An Australian review has shown that muscle relaxants are unsuitable for low back pain treatment, providing little to no benefit and exposing patients to adverse events.
The study – published in the BMJ – reviewed 49 randomised controlled trials in adults with non-specific low back pain that assessed antispastics (eg baclofen), benzodiazepines, antispasmodics and miscellaneous drugs such as Botulinum toxin.
Meta-analysis of 31 trials revealed “very low certainty evidence” that non-benzodiazepine antispasmodics reduced acute low back pain intensity but the modest difference was unlikely to be clinically meaningful.
The drugs also failed to reduce disability and may increase adverse event risk.
No pain or disability benefits were seen in at three to 13 weeks.
The review also found that non-benzodiazepine antispasmodics could increase the risk of adverse events such as dizziness, drowsiness, headache, and nausea.
The study authors said muscle relaxants were still recommended in some international guidelines for low back pain, but co-author Aidan Cashin, a doctoral student at the Centre for Pain IMPACT, Neuroscience Research Australia, Sydney, told the limbic muscle relaxants were prescribed at a relatively low rate in Australia.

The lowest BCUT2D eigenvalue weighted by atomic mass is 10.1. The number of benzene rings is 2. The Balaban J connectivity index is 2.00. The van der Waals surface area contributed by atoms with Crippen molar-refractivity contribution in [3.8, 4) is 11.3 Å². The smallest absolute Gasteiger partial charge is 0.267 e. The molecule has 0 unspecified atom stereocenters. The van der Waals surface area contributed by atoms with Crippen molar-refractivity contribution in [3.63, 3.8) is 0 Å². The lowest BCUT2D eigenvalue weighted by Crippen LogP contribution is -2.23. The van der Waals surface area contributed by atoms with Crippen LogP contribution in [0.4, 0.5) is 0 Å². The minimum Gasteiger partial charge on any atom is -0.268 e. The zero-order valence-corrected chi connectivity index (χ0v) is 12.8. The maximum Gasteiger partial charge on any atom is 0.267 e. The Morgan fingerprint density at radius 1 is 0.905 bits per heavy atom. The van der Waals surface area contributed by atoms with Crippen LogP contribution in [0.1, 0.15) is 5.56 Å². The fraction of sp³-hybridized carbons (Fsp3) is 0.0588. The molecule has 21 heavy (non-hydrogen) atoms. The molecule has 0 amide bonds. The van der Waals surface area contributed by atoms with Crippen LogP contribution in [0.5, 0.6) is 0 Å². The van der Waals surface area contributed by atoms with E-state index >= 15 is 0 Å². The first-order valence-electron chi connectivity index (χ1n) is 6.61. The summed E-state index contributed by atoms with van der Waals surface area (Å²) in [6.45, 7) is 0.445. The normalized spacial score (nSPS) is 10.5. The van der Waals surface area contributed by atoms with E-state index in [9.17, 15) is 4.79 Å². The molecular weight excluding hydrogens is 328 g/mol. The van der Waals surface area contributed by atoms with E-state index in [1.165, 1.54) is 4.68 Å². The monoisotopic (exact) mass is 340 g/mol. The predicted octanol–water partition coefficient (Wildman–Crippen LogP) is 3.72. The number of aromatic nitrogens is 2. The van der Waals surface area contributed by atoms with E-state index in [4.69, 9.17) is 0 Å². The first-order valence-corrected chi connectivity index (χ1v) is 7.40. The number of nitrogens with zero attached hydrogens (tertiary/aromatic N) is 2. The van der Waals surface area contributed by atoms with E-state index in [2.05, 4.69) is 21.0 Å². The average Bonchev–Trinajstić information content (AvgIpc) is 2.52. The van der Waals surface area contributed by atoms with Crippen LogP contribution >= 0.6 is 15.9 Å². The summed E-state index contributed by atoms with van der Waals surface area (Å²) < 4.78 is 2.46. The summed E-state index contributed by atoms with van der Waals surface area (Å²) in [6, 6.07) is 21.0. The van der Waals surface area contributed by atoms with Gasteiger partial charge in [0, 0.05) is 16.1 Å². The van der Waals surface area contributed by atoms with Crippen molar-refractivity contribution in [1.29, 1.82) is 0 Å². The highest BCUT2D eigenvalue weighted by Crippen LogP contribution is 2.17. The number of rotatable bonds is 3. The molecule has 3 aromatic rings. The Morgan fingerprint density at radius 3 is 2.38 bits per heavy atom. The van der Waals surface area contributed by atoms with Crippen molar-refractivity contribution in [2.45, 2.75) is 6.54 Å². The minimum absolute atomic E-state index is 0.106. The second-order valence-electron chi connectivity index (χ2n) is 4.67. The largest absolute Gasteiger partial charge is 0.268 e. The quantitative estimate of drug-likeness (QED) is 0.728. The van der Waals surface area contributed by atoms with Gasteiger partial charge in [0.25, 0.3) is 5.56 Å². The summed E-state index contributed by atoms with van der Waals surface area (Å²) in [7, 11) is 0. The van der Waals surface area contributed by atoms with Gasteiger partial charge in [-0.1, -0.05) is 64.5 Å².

“It is estimated that 3 out of 100 GP visits will result in a patient with low back pain being prescribed a benzodiazepine muscle relaxant,” he said.
“The prescription rate of non-benzodiazepine antispasmodic and antispastic muscle relaxants is less frequent.”
Internationally, however, muscle relaxants are “the third most commonly prescribed drug for low back pain”, the study authors said.
Current international guidelines have conflicting recommendations about muscle relaxants and low back pain.
“For example, of 15 clinical practice guidelines, six recommend muscle relaxants to manage low back pain, five do not recommend them, and four do not offer a recommendation,” Mr Cashin said.
“The most recent (2016) Australian clinical practice guideline by the NSW Agency for Clinical Innovation does not make a recommendation about the prescription of muscle relaxants for low back pain.”
Although earlier research suggested that muscle relaxants led to large reductions in pain intensity, the latest data is much less certain, Mr Cashin said.
“We were surprised to see that so much of the research wasn’t done very well, which means that we can’t be very certain of the results.”
Mr Cashin said future guidelines should consider this uncertainty when making recommendations around muscle relaxants and low back pain.
For now, he suggests clinicians talk to patients about the ambiguity around muscle relaxants’ risks and benefits so they can make informed treatment decisions, and encourage patients to “avoid staying in bed”, “try to be active, and continue with usual activities, including work, as much as they can”.
“The best quality research shows that people who do this are more likely to recover faster and more completely,” Mr Cashin said.
For muscle relaxants and low back pain, “large, high-quality, placebo controlled trials are urgently needed to resolve uncertainties about [their] efficacy and safety …”, the study concluded.